Abstract: Places of Change: Environmental Justice and Chronic Inequity in India (Society for Social Work and Research 24th Annual Conference - Reducing Racial and Economic Inequality)

Places of Change: Environmental Justice and Chronic Inequity in India

Friday, January 17, 2020
Liberty Ballroom J, ML 4 (Marriott Marquis Washington DC)
* noted as presenting author
John Mathias, PhD, Assistant Professor, Florida State University, Tallahassee, FL
Background and Purpose: Historically, environmental justice (EJ) emerged with recognition of the disproportionate impacts of environmental hazards upon racially oppressed and economically disadvantaged populations (Bryant, 2003). Thus, EJ interventions—from protest movements to scientific reports—are one means of redressing chronic social inequities that have long concerned social work (Teixeira and Krings, 2015). Yet EJ interventions are also often tied to specific places—whether neighborhoods, villages, regions, or nations—and they tend to refract geographically dispersed vectors of inequity, like race and gender, through place-based lenses (Rast, 2006). This paper examines a common Indian mode of EJ organizing, “people’s struggles,” in order to understand how a place-based focus may contribute to addressing and/or perpetuating racial, class, caste, and gender inequity.

Methods:  This presentation reports findings from twenty-five months of ethnographic and historical research on “people’s struggles” (janakiya samarangal) a widespread form of environmental organizing in Kerala, India. Ethnographic research focused on a campaign against a polluting factory, and consisted of 49 formal and 111 semi-structured interviews conducted concurrently with 1600 hours of participant observation. Historical research consisted of archival study of newspapers and magazines published from the 1940s onwards, together with oral history interviews (N=12). In-situ coding employed MAXQDA qualitative analysis software to identify emergent themes, which were iteratively refined based on further analysis of fieldnotes, recordings, and interviews.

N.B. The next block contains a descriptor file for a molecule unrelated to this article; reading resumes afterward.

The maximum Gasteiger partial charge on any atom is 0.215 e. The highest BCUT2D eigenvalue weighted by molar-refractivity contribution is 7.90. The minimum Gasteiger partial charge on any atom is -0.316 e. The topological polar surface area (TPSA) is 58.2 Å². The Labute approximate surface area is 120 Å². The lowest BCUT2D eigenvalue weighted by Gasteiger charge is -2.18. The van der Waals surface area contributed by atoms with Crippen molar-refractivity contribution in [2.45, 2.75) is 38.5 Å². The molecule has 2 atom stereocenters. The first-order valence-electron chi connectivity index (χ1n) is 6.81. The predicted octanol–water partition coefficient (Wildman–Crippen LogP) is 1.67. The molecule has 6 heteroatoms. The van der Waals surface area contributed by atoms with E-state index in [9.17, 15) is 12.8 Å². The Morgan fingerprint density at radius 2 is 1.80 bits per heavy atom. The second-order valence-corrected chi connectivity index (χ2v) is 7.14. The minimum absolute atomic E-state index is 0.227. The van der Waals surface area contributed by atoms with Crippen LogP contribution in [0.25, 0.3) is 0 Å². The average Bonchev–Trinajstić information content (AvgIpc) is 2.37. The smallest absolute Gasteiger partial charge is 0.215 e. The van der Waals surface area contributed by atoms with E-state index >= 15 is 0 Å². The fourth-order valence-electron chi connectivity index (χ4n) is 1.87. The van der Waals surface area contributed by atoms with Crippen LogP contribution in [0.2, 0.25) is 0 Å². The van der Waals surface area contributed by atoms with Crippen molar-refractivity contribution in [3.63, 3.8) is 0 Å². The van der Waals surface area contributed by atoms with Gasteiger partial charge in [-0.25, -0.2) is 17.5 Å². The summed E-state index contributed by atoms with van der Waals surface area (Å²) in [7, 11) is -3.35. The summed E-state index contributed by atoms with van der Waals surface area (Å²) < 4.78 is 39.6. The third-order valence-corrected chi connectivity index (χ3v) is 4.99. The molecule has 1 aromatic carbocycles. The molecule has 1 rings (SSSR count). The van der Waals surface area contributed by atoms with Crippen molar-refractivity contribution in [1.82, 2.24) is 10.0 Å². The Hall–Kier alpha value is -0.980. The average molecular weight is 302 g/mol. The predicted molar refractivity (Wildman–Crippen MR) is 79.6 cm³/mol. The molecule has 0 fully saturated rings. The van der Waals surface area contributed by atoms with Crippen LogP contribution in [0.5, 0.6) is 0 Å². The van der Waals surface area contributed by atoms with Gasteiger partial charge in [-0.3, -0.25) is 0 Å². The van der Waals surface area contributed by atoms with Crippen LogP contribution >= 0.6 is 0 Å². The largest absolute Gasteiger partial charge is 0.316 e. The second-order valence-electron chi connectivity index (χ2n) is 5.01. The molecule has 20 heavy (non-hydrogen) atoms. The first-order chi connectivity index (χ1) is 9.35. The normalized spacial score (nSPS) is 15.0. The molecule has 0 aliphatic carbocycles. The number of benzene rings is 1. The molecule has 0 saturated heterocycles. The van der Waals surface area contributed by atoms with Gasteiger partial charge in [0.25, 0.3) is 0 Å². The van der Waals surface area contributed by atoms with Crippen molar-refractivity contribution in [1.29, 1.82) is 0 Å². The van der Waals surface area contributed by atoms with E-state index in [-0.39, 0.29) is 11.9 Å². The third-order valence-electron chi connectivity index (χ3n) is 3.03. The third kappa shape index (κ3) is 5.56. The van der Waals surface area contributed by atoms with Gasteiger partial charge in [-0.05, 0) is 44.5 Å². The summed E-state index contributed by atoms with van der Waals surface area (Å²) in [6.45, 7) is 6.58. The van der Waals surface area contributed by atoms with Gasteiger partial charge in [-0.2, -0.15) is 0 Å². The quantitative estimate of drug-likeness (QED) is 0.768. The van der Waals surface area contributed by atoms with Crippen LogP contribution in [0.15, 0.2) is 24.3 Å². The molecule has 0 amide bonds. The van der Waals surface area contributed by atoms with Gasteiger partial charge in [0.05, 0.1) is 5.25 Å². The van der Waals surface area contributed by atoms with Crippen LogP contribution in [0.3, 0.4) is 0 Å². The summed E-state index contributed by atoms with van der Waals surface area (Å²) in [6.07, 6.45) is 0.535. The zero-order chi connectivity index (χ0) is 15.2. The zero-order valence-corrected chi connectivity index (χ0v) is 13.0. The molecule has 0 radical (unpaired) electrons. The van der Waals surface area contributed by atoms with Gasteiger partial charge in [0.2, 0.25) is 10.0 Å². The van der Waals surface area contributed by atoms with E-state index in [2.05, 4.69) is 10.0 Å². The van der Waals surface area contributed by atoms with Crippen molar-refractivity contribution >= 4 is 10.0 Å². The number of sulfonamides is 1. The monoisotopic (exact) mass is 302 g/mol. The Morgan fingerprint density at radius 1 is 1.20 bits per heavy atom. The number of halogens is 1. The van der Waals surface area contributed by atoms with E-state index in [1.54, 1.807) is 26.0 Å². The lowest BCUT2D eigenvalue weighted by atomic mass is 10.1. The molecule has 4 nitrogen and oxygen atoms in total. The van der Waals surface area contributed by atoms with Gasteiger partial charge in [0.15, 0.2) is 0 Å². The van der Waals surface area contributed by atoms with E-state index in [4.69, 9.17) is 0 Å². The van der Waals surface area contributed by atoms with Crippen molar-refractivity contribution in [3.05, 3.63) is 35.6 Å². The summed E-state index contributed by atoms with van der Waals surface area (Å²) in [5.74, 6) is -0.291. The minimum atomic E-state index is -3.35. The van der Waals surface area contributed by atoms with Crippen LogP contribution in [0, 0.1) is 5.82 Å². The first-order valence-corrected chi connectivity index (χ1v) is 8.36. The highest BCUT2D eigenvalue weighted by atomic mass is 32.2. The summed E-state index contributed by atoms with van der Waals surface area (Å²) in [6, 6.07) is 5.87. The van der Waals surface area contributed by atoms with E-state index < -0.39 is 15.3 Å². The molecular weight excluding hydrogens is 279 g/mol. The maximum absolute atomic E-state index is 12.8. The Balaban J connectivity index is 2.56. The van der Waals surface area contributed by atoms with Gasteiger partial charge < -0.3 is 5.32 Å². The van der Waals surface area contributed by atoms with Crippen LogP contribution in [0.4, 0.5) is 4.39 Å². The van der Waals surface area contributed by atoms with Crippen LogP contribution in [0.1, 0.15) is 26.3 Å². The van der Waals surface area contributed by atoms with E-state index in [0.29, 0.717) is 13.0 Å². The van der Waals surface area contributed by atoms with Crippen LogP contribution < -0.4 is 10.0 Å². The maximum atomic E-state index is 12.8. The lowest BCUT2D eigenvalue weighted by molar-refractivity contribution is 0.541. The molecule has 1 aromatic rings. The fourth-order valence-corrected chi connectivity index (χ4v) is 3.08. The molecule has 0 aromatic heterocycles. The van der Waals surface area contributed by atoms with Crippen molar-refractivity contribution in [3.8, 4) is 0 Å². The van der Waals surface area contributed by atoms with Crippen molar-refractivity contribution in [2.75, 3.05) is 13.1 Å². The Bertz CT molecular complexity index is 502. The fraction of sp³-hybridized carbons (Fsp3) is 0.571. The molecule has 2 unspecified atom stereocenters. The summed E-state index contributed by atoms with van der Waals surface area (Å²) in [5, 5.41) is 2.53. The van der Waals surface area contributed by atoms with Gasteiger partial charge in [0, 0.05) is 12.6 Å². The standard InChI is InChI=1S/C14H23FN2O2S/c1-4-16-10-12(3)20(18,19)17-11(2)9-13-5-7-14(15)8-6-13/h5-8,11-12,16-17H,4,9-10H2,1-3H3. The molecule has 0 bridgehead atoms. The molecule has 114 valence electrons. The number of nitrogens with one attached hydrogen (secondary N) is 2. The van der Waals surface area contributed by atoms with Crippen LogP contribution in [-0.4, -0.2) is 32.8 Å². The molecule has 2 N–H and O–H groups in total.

Results: Historically, “people’s struggles” emerged in the 1990s as a convergence of post-Marxist leftism and environmentalism. As such, many participants in these campaigns explicitly hold strong commitments to combating caste and class inequity within India as well as global racial inequity. However, in the campaign against the polluting factory, aims were primarily framed in terms of place, pitting the village against the multinational corporation that owned the factory. While this framing foregrounded global racial and class inequity, it also tended to obscure caste, gender, and economic disparities in the impacts of pollution as well as hierarchies within the campaign. This tendency was rooted in the historically and culturally specific way that EJ emerged in Kerala.

Implications: This study shows that, even as EJ intervention opens up opportunities to address chronic social inequity, it can also obscure or perpetuate inequity in some settings. Though the findings are specific to Kerala, there is reason to think that similar dynamics may be found elsewhere. Thus, scholars and practitioners should attend carefully to whether EJ intervention may, in practice, hinder attention to some forms of inequity. The author proposes that a revised concept of “intersectionality,” attending to how vectors of inequity meet in specific places, may be helpful in this regard.